Harvey Bigman and Sci-Fi, Transparency | Album Review | Seven Days | Vermont's Independent Voice

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Harvey Bigman and Sci-Fi, Transparency


Published November 11, 2015 at 10:00 a.m.
Updated November 11, 2015 at 1:32 p.m.


(Como Tapes, cassette, digital download)

Some things that went through my mind as I listened to Transparency, the recently released split record from Burlington-based experimental composers Harvey Bigman and Sci-Fi: 

I'm scared.

Is that a ... duck call?

I need to change my laundry over, but I'm not sure I should go to the basement alone.

The only thing creepier than carnival music is carnival music slowed down and detuned.


Seriously, was that a duck call?

Transparency is the second of two local releases from experimental label Como Tapes, which was founded in New Jersey last year but recently set up shop in Burlington. The other release is Wand, by local electronic composer Amelia Devoid, which was reviewed in these pages last week. If the kaleidoscopic Wand is the bright, colorful entryway to the funhouse that is Como Tapes, then Transparency is when the doors slam shut behind you and your rickety car clicks down the tracks into the ominous darkness of the unknown.

The release is divided into two individual suites, each called "Transparency" and composed of numerous, unnamed smaller movements. Bigman's piece, nominally the project's Side A, is by far the more harrowing of the two. In the album's liner notes, the work is described as a "symphony of 'soulcode,'" a synthesizer-based experiment in ... well, it's hard to say what, exactly. Over the course of 32 minutes, Bigman's chief intention appears to be to concoct as much dissonant and disorienting sound as he can. The frightening mechanical bent to his electronic orchestrations is cut with trembling organ, ghastly sound effects and discomfiting spoken-word segments that play like a demonically possessed animatronic figure.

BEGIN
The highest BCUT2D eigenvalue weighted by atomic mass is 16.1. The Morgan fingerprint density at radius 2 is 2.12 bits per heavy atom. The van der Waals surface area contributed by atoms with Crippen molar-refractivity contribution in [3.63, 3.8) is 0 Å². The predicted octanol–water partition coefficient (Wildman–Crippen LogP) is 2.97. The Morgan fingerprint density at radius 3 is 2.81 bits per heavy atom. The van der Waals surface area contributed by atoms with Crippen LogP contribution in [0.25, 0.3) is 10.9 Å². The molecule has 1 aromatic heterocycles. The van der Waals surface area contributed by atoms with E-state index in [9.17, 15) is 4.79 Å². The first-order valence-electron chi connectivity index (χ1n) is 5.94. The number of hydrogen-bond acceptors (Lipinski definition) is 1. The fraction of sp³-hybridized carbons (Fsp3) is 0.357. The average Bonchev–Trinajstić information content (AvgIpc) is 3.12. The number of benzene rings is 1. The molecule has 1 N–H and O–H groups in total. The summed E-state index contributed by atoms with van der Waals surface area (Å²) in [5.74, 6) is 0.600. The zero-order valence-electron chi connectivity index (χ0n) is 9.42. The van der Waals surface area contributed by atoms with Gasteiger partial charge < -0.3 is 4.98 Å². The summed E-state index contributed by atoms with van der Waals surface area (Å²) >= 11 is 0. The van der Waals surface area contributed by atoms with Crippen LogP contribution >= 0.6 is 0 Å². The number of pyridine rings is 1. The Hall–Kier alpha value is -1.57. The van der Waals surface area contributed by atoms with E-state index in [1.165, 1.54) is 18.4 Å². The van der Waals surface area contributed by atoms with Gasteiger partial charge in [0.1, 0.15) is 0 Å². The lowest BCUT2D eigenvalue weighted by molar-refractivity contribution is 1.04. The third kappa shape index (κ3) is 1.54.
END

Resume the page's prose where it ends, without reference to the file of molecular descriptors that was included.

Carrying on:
Side B, composed by Sci-Fi — aka Griffin Jones — in collaboration with Bigman, is more accessible but offers just as many twisted aural apparitions in its 30 minutes. Jones trades in offbeat indie pop of the no-fi variety. His songs would still work well if stripped bare to the simple melodies and Casio keyboard beats around which they appear to be written. But Bigman surrounds Jones' fragile voice with some of his own sonic curiosities. He yields to Jones' more gentle approach yet still finds a way to craft weird, compelling soundcapes with winding tones and subtly shifting beats.

Transparency by Harvey Bigman and Sci-Fi is available at comotapes.bandcamp.com.